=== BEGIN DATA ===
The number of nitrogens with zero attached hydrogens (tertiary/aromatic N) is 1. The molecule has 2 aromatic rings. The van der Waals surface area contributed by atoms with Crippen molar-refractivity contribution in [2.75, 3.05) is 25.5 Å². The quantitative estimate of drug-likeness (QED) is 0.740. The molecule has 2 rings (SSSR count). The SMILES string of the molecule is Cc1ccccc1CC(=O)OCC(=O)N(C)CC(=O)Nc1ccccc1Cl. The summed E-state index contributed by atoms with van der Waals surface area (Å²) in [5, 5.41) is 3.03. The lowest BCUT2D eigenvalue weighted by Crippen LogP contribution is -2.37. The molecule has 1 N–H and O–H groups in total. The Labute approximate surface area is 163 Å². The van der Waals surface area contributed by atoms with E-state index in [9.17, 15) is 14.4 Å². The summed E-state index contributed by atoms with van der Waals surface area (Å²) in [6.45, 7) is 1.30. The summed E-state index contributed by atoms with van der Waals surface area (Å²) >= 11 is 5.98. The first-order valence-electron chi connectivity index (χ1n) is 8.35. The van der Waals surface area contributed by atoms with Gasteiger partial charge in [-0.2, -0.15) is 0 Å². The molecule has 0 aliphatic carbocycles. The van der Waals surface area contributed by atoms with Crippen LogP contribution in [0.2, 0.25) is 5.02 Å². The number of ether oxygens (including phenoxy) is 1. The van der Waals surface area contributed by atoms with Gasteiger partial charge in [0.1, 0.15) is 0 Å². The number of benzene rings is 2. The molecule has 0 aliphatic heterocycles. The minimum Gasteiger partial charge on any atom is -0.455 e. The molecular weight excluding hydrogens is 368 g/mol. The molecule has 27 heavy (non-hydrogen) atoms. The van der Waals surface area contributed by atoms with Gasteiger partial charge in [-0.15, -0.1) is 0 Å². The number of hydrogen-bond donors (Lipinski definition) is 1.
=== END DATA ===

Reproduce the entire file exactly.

The number of nitrogens with zero attached hydrogens (tertiary/aromatic N) is 1. The molecule has 2 aromatic rings. The van der Waals surface area contributed by atoms with Crippen molar-refractivity contribution in [2.75, 3.05) is 25.5 Å². The quantitative estimate of drug-likeness (QED) is 0.740. The molecule has 2 rings (SSSR count). The SMILES string of the molecule is Cc1ccccc1CC(=O)OCC(=O)N(C)CC(=O)Nc1ccccc1Cl. The summed E-state index contributed by atoms with van der Waals surface area (Å²) in [5, 5.41) is 3.03. The lowest BCUT2D eigenvalue weighted by Crippen LogP contribution is -2.37. The molecule has 1 N–H and O–H groups in total. The Labute approximate surface area is 163 Å². The van der Waals surface area contributed by atoms with E-state index in [9.17, 15) is 14.4 Å². The summed E-state index contributed by atoms with van der Waals surface area (Å²) in [6.45, 7) is 1.30. The summed E-state index contributed by atoms with van der Waals surface area (Å²) >= 11 is 5.98. The first-order valence-electron chi connectivity index (χ1n) is 8.35. The van der Waals surface area contributed by atoms with Gasteiger partial charge in [-0.2, -0.15) is 0 Å². The molecule has 0 aliphatic carbocycles. The van der Waals surface area contributed by atoms with Crippen LogP contribution in [0.2, 0.25) is 5.02 Å². The number of ether oxygens (including phenoxy) is 1. The van der Waals surface area contributed by atoms with Gasteiger partial charge in [0.1, 0.15) is 0 Å². The number of benzene rings is 2. The molecule has 0 aliphatic heterocycles. The minimum Gasteiger partial charge on any atom is -0.455 e. The molecular weight excluding hydrogens is 368 g/mol. The molecule has 27 heavy (non-hydrogen) atoms. The van der Waals surface area contributed by atoms with Gasteiger partial charge in [-0.15, -0.1) is 0 Å². The number of hydrogen-bond donors (Lipinski definition) is 1.